Step 6: If you can’t find any new drivers for the keyboard, right-click on ‘HID Keyboard Device’ and select ‘Uninstall device.’

Step 7: In the confirmation dialog that appears, click on Uninstall.

Restart your PC and Windows 11 will automatically search for the relevant keyboard drivers and install them for you.

5. Run SFC and DISM Scan

You can quickly run an SFC (System File Checker) scan followed by a DISM (Deployment Image Servicing and Management) scan to detect and fix the corrupt files on your PC as detailed in the steps below:

Step 1: Press the Windows + S keys and type Command Prompt. Then, from the results for Command Prompt, click on ‘Run as administrator.’

Step 2: Click on Yes when a User Account Control (UAC) prompt appears on the screen.

Step 3: Type the following command into the Terminal window and press Enter:

SFC /scannow

This command instructs Windows to scan for corrupted DLL (Dynamic Link Libraries) and other vital system files on your PC. Furthermore, running this command replaces the broken system files with functioning ones if any corruption is detected.

After the SFC (System File Checker) scan completes scanning your PC, you’ll see a message indicating whether or not it found any problems that need fixing.

If the SFC scan didn’t find any issues, you would get a message saying, ‘Windows Resource Protection did not find any integrity violations.’ However, if any issues relating to corrupted configuration files are discovered, it will automatically repair them for you.

Step 4: Run a DISM (Deployment Image Servicing and Management) scan once you have completed the SFC scan.

The DISM command scans for corruption and repairs issues with the operating system. DISM also scans the recovery and boot sectors for corruption and restores the resiliency of files if any corruption is detected.

To perform a DISM scan on your PC, execute all the commands listed below one command at a time by copying and pasting them into Command Prompt and pressing the Enter key.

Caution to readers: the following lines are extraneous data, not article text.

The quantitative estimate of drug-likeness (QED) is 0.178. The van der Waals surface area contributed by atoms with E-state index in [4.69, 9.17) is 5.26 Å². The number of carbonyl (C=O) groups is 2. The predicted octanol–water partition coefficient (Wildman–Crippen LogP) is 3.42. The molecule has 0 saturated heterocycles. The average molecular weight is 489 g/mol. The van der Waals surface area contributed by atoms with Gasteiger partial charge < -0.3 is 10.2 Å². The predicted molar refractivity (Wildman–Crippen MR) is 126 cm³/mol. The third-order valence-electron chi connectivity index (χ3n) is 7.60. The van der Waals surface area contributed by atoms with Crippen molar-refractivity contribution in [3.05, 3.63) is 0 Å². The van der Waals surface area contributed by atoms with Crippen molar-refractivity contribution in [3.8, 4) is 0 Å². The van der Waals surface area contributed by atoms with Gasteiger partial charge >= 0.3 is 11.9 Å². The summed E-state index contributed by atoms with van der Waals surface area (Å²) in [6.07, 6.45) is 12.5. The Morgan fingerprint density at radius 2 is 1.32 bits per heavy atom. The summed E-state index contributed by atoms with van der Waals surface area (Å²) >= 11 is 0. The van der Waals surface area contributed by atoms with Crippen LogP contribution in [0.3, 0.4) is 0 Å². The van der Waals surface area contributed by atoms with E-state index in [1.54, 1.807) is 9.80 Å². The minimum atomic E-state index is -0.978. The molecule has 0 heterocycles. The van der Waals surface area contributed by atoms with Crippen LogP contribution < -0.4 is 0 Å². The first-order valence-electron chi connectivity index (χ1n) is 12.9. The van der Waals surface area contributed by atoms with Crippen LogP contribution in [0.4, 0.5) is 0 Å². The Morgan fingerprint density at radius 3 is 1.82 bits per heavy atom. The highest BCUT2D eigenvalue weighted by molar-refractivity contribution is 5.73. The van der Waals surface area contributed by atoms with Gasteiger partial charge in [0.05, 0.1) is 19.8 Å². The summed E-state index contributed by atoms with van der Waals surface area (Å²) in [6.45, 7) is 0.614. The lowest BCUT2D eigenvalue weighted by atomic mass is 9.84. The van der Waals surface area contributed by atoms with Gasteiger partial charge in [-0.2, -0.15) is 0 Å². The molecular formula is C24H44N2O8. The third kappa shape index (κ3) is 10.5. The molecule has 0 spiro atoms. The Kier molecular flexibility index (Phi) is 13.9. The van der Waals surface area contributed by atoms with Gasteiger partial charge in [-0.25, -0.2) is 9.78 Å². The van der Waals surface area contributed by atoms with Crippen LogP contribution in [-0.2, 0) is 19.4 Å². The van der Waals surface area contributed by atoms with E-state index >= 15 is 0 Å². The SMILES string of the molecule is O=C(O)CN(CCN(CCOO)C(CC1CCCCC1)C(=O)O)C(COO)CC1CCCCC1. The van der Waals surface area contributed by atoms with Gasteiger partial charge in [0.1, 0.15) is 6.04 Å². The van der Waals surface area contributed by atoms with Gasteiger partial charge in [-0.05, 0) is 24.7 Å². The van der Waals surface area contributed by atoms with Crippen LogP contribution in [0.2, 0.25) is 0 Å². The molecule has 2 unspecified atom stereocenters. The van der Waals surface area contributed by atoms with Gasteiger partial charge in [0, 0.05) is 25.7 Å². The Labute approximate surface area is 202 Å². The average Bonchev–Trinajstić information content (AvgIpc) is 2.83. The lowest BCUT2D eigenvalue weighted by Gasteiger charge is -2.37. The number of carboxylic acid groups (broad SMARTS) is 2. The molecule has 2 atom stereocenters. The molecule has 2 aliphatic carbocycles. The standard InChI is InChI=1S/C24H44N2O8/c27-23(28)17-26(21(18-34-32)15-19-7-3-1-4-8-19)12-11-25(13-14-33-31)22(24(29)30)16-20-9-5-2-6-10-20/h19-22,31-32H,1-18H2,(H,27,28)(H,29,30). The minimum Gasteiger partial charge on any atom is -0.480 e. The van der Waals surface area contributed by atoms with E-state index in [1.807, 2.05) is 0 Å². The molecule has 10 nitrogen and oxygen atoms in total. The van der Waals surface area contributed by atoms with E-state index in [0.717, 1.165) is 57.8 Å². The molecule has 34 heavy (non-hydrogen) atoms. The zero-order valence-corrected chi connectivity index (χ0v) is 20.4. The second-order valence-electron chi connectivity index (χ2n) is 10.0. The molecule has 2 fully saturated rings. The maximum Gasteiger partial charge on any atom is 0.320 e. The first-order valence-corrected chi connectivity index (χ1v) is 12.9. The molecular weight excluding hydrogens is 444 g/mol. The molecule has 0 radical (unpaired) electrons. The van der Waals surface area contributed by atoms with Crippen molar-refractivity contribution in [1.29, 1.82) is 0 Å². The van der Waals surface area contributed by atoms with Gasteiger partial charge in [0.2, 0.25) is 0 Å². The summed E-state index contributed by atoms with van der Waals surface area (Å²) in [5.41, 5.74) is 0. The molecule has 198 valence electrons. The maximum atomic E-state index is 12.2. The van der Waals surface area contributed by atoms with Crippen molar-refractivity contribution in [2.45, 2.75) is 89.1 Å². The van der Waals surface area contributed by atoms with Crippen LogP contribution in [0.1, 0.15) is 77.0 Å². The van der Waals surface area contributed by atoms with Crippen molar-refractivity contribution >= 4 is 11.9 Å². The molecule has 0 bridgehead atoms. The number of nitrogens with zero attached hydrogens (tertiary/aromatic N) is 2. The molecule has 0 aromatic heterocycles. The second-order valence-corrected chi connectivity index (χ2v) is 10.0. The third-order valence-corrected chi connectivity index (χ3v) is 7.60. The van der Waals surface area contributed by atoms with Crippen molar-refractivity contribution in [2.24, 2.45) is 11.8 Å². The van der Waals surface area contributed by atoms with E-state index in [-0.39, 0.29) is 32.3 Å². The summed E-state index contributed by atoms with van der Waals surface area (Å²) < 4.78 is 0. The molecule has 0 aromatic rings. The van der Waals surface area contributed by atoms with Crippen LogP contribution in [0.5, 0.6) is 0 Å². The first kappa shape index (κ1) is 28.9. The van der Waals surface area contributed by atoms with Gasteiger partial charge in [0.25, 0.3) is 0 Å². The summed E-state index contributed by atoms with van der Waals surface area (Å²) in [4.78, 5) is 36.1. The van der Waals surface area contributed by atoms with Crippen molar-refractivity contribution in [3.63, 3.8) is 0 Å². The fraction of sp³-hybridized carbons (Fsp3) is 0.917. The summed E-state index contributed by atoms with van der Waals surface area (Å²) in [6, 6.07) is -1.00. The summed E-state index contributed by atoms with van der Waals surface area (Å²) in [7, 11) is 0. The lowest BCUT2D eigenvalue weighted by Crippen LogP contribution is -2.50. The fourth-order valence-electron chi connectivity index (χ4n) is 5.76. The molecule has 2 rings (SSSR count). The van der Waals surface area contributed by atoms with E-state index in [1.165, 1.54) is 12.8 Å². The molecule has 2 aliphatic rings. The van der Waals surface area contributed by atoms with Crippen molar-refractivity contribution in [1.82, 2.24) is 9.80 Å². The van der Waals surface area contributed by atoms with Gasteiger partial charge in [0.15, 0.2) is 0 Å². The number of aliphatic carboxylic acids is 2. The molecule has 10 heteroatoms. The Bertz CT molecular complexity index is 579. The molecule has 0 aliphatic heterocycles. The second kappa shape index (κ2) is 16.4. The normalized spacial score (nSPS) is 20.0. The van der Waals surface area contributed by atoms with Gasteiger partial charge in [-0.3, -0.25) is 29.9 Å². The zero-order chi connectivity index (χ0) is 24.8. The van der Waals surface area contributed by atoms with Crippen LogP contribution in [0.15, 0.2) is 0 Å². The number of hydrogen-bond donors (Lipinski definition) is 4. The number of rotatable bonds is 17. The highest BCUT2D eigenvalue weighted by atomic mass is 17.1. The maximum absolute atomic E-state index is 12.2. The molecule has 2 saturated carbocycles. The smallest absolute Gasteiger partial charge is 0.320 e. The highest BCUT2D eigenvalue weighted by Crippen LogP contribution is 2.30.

DISM /Online /Cleanup-Image /CheckHealth
DISM /Online /Cleanup-Image /ScanHealth
DISM /Online /Cleanup-Image /RestoreHealth

This DISM scan might take some time. Restart your PC after completing both scans to see if it helps to fix your issues.

6. Use System Restore

There’s a chance that you might be encountering issues on your PC because you accidentally changed critical system settings or installed an unstable app. However, you can quickly reverse such changes and fix most problems on your PC by performing a System Restore.

Do note that you can’t use this method if System Restore is not enabled on your PC. To enable System Restore on your PC, check our guide on using System Restore on Windows 11.

Here’s how you can perform a System Restore on your Windows 11 PC:

Step 1: Click the Windows Search icon on the Taskbar and type Create a restore point. Then, select the Open button below the search result.

Step 2: When a System Properties window appears on the screen, click on the System Restore.

Step 3: Click Next to commence the restoration process.

Step 4: Select a restore point you want to use. If required, click on Scan for affected programs to see the changes made to the system before the restore point was created. Then, click Next.

Step 5: Confirm the restore point to which you want to revert your system. After verifying it, click on Finish to commence the automated restoration process.

Fix Ctrl-Alt-Delete on Windows 11

The solutions mentioned above will help you fix the Ctrl-Alt-Delete shortcut on your Windows 11 computer. You can then use it to access the Task Manager instantly, switch user accounts, lock your PC, and more.